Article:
Tuesday, 21 August 2012

Information Literacy

Information Literacy

Just as the capacity to read, write, and understand has evolved to include the current technology of the day, the learned ability to understand information, be it called Information Literacy, critical literacy, digital literacy, functional literacy, information literacy, information skills, study skills and even environmental literacy is evolving and seems to be changed by how it’s used and the perspective of who’s using it (Langford,  1998)    

An intriguing argument arises where 'information literacy is a concept that has been developed by academics, business and government’, but I find it a bit strange that they cannot agree on what comprises Information Literacy, while we as TL’s (and Librarians) have to develop programs that will achieve this and in the meantime still instruct students what is, how it’s used and when they might use information literacy skills.
  • reflect on their ability to identify a purpose for and creative use of information and ideas both within the school and elsewhere
  • transfer information skills across subjects and year levels in the school
  • transfer relevant information skills from school to further/higher education and to the workplace
  • learn and adapt to new information skills required in many workplace setting

The last 4 points of Herring and Tarter’s (2006, p.3) view of information literacy is close to the model that we use at TAFE. Where the literate student can:
I instruct students every day on ‘information literacy’, but after the reading I find that I still have so much to learn.  

Tuesday, 14 August 2012

First rung - ETL401 - Principals and TLs

Principals and TLs

Many of the reading have stressed that it is the TL (or media specialist), not the Principal, that has the responsibility to start discussions in regard to developing collaborative learning programs between the TL’s and the teachers within the school environment.
The abilities that TL’s exhibit have contributed to improving student learning outcomes, confirming that students can benefit from TLs who create and implement effective  library programs. This should not come as a surprise to school principals, as TLs and education Librarians have existed for quite some time and their skills have been developing over that time, they have not just suddenly arrived. Besides they hired them they, (principals) should know what they are capable of.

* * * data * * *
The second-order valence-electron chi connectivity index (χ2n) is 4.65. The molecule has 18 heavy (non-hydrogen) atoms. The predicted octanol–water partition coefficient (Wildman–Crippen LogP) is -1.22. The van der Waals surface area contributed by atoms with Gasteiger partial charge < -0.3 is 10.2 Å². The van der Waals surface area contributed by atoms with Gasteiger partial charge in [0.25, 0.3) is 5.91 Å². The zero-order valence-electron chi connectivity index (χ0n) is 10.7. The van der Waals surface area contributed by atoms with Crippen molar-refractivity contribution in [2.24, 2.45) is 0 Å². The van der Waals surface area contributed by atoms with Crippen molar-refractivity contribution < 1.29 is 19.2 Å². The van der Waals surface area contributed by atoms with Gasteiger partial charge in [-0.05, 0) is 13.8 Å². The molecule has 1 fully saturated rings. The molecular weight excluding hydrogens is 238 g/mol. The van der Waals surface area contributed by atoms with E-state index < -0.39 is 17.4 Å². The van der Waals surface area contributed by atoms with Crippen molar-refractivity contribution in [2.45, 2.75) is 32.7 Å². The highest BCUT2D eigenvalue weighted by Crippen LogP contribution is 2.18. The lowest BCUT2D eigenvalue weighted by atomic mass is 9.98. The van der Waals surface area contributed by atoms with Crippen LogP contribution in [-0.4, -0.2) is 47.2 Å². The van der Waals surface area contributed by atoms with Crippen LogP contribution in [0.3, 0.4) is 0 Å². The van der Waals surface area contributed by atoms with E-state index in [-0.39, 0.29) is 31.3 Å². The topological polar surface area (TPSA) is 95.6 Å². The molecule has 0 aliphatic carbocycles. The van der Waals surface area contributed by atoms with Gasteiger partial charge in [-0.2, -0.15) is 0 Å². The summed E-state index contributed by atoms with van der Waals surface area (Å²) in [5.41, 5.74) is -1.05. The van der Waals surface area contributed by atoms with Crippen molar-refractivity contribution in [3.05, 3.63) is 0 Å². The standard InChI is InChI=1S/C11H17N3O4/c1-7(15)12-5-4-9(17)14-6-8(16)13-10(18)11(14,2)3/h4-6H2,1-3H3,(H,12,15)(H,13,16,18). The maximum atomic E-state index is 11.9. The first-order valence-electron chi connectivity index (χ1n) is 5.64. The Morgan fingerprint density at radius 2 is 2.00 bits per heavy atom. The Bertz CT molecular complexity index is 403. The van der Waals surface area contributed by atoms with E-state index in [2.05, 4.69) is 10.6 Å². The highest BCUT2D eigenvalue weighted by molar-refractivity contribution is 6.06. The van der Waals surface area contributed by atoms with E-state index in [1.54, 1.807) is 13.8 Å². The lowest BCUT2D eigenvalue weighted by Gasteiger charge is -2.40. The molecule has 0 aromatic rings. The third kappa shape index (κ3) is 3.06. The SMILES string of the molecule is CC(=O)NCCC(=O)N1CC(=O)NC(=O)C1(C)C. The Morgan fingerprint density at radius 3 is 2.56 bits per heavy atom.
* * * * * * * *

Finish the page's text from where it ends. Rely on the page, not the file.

I have known Librarians/TLs who have large staff and bigger operating budgets than educational managers, but are still not treated by Directors /Principles as any more than manipulators of texts and ignore their actual abilities. In reality, as stated by Oberg, numerous ‘Principals aren't even aware of the potential of the teacher librarian’. On the reverse side some Directors /Principles go out of their way to support and encourage TLs to do everything in their power to influence and improve student learning outcomes.        

Librarians and TLs are introverted by nature, we (on this forum) and elsewhere tell each other what we can do and achieve but are we telling those who can make a difference, to our field and from us to the students.

Farmer, L. (2007). Principals: Catalysts for collaboration. School Libraries Worldwide, 13(1), 56-65.

Hartzell, G., (2002) 'What's It Take?' (presented at the Washington White House Conference on School Libraries)

Haycock, K. (2007). Collaboration: Critical success factors for student learning. School Libraries Worldwide, 13(1), 25-35.

Morris, B. J., & Packard, A. (2007). The principal's support of classroom teacher-media specialist collaboration. School Libraries Worldwide, 13(1), 36-55.

Oberg, D. (2006). Developing the respect and support of school administrators. Teacher Librarian, 33(3), 13-18.